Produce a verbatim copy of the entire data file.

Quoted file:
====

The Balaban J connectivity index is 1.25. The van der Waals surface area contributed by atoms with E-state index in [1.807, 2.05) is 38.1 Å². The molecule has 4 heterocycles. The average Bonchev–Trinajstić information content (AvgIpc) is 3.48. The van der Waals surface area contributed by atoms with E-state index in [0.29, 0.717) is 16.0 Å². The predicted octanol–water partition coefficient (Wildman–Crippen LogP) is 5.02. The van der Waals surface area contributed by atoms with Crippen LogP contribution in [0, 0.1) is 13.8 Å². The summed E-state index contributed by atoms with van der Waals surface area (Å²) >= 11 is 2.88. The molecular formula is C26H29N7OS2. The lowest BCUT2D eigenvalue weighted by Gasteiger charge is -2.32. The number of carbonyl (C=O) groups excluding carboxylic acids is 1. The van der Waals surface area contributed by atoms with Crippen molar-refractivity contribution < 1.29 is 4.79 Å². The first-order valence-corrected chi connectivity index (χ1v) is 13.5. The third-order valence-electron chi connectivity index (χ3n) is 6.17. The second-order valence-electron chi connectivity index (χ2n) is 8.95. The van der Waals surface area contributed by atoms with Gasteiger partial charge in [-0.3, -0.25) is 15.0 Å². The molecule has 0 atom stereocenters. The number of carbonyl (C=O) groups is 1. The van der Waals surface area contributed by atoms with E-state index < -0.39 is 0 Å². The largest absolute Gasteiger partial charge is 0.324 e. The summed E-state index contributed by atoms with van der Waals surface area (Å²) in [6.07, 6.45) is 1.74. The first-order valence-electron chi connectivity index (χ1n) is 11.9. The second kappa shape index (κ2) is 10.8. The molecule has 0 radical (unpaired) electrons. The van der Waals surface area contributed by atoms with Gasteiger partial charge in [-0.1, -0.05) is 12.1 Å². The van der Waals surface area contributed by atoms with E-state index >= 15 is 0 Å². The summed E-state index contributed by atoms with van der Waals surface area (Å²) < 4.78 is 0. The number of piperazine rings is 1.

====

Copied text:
The Balaban J connectivity index is 1.25. The van der Waals surface area contributed by atoms with E-state index in [1.807, 2.05) is 38.1 Å². The molecule has 4 heterocycles. The average Bonchev–Trinajstić information content (AvgIpc) is 3.48. The van der Waals surface area contributed by atoms with E-state index in [0.29, 0.717) is 16.0 Å². The predicted octanol–water partition coefficient (Wildman–Crippen LogP) is 5.02. The van der Waals surface area contributed by atoms with Crippen LogP contribution in [0, 0.1) is 13.8 Å². The summed E-state index contributed by atoms with van der Waals surface area (Å²) >= 11 is 2.88. The molecular formula is C26H29N7OS2. The lowest BCUT2D eigenvalue weighted by Gasteiger charge is -2.32. The number of carbonyl (C=O) groups excluding carboxylic acids is 1. The van der Waals surface area contributed by atoms with Crippen molar-refractivity contribution < 1.29 is 4.79 Å². The first-order valence-corrected chi connectivity index (χ1v) is 13.5. The third-order valence-electron chi connectivity index (χ3n) is 6.17. The second-order valence-electron chi connectivity index (χ2n) is 8.95. The van der Waals surface area contributed by atoms with Gasteiger partial charge in [-0.3, -0.25) is 15.0 Å². The molecule has 0 atom stereocenters. The number of carbonyl (C=O) groups is 1. The van der Waals surface area contributed by atoms with E-state index < -0.39 is 0 Å². The largest absolute Gasteiger partial charge is 0.324 e. The summed E-state index contributed by atoms with van der Waals surface area (Å²) in [6.07, 6.45) is 1.74. The first-order valence-electron chi connectivity index (χ1n) is 11.9. The second kappa shape index (κ2) is 10.8. The molecule has 0 radical (unpaired) electrons. The van der Waals surface area contributed by atoms with Gasteiger partial charge in [-0.1, -0.05) is 12.1 Å². The van der Waals surface area contributed by atoms with E-state index >= 15 is 0 Å². The summed E-state index contributed by atoms with van der Waals surface area (Å²) < 4.78 is 0. The number of piperazine rings is 1.